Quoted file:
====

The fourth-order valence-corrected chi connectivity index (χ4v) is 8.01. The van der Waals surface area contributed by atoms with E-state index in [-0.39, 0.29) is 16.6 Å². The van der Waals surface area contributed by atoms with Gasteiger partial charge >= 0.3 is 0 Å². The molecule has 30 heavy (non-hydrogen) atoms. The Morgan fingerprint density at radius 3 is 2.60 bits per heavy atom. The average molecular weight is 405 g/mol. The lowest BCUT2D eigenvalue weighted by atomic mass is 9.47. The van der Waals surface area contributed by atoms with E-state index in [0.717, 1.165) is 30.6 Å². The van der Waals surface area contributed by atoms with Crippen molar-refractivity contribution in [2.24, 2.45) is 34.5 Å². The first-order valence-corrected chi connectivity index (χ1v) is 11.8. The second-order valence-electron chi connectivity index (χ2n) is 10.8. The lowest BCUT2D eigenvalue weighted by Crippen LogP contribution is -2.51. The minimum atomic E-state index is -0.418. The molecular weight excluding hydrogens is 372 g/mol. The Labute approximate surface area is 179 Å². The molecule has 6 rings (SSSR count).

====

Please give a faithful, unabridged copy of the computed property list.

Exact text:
The fourth-order valence-corrected chi connectivity index (χ4v) is 8.01. The van der Waals surface area contributed by atoms with E-state index in [-0.39, 0.29) is 16.6 Å². The van der Waals surface area contributed by atoms with Gasteiger partial charge >= 0.3 is 0 Å². The molecule has 30 heavy (non-hydrogen) atoms. The Morgan fingerprint density at radius 3 is 2.60 bits per heavy atom. The average molecular weight is 405 g/mol. The lowest BCUT2D eigenvalue weighted by atomic mass is 9.47. The van der Waals surface area contributed by atoms with E-state index in [0.717, 1.165) is 30.6 Å². The van der Waals surface area contributed by atoms with Crippen molar-refractivity contribution in [2.24, 2.45) is 34.5 Å². The first-order valence-corrected chi connectivity index (χ1v) is 11.8. The second-order valence-electron chi connectivity index (χ2n) is 10.8. The lowest BCUT2D eigenvalue weighted by Crippen LogP contribution is -2.51. The minimum atomic E-state index is -0.418. The molecular weight excluding hydrogens is 372 g/mol. The Labute approximate surface area is 179 Å². The molecule has 6 rings (SSSR count).